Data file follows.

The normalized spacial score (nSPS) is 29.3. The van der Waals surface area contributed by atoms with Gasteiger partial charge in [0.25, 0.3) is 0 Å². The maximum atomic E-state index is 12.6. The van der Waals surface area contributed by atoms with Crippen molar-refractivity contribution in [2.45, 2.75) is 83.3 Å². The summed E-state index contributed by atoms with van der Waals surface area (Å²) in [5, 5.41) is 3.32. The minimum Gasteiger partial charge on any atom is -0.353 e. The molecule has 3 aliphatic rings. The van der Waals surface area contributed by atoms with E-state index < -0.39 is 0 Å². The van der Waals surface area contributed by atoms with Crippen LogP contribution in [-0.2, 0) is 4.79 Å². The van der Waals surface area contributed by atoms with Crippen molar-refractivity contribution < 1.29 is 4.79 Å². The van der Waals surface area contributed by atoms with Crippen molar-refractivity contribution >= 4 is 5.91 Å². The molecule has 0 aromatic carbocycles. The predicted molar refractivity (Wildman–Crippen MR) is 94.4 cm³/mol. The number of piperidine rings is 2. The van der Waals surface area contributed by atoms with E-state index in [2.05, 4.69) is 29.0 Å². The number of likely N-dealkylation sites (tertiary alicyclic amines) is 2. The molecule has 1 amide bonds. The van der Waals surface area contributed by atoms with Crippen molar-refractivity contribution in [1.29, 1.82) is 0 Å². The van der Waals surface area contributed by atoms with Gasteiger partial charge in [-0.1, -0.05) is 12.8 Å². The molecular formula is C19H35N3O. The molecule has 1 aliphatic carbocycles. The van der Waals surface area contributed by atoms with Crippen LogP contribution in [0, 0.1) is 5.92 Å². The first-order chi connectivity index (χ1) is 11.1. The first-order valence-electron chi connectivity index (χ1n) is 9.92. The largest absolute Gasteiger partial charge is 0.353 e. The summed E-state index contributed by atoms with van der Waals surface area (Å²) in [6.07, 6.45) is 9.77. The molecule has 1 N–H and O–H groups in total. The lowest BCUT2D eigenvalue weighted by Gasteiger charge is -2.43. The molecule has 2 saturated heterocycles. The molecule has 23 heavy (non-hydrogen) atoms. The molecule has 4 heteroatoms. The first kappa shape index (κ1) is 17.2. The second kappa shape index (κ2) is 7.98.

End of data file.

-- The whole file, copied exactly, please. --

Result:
The normalized spacial score (nSPS) is 29.3. The van der Waals surface area contributed by atoms with Gasteiger partial charge in [0.25, 0.3) is 0 Å². The maximum atomic E-state index is 12.6. The van der Waals surface area contributed by atoms with Crippen molar-refractivity contribution in [2.45, 2.75) is 83.3 Å². The summed E-state index contributed by atoms with van der Waals surface area (Å²) in [5, 5.41) is 3.32. The minimum Gasteiger partial charge on any atom is -0.353 e. The molecule has 3 aliphatic rings. The van der Waals surface area contributed by atoms with E-state index < -0.39 is 0 Å². The van der Waals surface area contributed by atoms with Crippen LogP contribution in [-0.2, 0) is 4.79 Å². The van der Waals surface area contributed by atoms with Crippen molar-refractivity contribution < 1.29 is 4.79 Å². The van der Waals surface area contributed by atoms with Crippen molar-refractivity contribution >= 4 is 5.91 Å². The molecule has 0 aromatic carbocycles. The predicted molar refractivity (Wildman–Crippen MR) is 94.4 cm³/mol. The number of piperidine rings is 2. The van der Waals surface area contributed by atoms with E-state index in [2.05, 4.69) is 29.0 Å². The number of likely N-dealkylation sites (tertiary alicyclic amines) is 2. The molecule has 1 amide bonds. The van der Waals surface area contributed by atoms with Crippen molar-refractivity contribution in [1.29, 1.82) is 0 Å². The van der Waals surface area contributed by atoms with Gasteiger partial charge in [-0.1, -0.05) is 12.8 Å². The molecular formula is C19H35N3O. The molecule has 1 aliphatic carbocycles. The van der Waals surface area contributed by atoms with Crippen LogP contribution in [0, 0.1) is 5.92 Å². The first-order chi connectivity index (χ1) is 11.1. The first-order valence-electron chi connectivity index (χ1n) is 9.92. The largest absolute Gasteiger partial charge is 0.353 e. The summed E-state index contributed by atoms with van der Waals surface area (Å²) in [6.07, 6.45) is 9.77. The molecule has 1 N–H and O–H groups in total. The lowest BCUT2D eigenvalue weighted by Gasteiger charge is -2.43. The molecule has 2 saturated heterocycles. The molecule has 23 heavy (non-hydrogen) atoms. The molecule has 4 heteroatoms. The first kappa shape index (κ1) is 17.2. The second kappa shape index (κ2) is 7.98.